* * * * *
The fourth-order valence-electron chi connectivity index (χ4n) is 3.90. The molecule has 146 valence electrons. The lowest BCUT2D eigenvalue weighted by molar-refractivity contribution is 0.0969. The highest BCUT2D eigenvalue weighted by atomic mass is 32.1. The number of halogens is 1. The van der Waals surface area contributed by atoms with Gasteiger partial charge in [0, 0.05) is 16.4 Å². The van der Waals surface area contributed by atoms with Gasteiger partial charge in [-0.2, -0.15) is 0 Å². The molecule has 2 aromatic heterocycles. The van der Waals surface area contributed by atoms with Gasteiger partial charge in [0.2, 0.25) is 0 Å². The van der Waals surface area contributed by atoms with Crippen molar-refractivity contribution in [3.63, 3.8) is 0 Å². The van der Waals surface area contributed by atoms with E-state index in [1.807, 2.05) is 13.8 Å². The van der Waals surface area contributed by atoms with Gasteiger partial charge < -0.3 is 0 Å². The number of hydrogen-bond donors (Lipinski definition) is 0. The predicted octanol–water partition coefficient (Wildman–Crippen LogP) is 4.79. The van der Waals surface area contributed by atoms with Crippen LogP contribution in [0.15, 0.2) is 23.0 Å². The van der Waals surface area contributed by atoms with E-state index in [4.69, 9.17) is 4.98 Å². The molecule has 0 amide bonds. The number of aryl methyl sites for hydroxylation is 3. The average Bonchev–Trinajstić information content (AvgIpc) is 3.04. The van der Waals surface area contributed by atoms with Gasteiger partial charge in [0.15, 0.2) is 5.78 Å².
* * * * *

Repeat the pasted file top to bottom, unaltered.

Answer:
The fourth-order valence-electron chi connectivity index (χ4n) is 3.90. The molecule has 146 valence electrons. The lowest BCUT2D eigenvalue weighted by molar-refractivity contribution is 0.0969. The highest BCUT2D eigenvalue weighted by atomic mass is 32.1. The number of halogens is 1. The van der Waals surface area contributed by atoms with Gasteiger partial charge in [0, 0.05) is 16.4 Å². The van der Waals surface area contributed by atoms with Gasteiger partial charge in [-0.2, -0.15) is 0 Å². The molecule has 2 aromatic heterocycles. The van der Waals surface area contributed by atoms with Gasteiger partial charge in [0.2, 0.25) is 0 Å². The van der Waals surface area contributed by atoms with Crippen molar-refractivity contribution in [3.63, 3.8) is 0 Å². The van der Waals surface area contributed by atoms with E-state index in [1.807, 2.05) is 13.8 Å². The van der Waals surface area contributed by atoms with Gasteiger partial charge < -0.3 is 0 Å². The number of hydrogen-bond donors (Lipinski definition) is 0. The predicted octanol–water partition coefficient (Wildman–Crippen LogP) is 4.79. The van der Waals surface area contributed by atoms with Crippen LogP contribution in [0.15, 0.2) is 23.0 Å². The van der Waals surface area contributed by atoms with E-state index in [4.69, 9.17) is 4.98 Å². The molecule has 0 amide bonds. The number of aryl methyl sites for hydroxylation is 3. The average Bonchev–Trinajstić information content (AvgIpc) is 3.04. The van der Waals surface area contributed by atoms with Gasteiger partial charge in [0.15, 0.2) is 5.78 Å².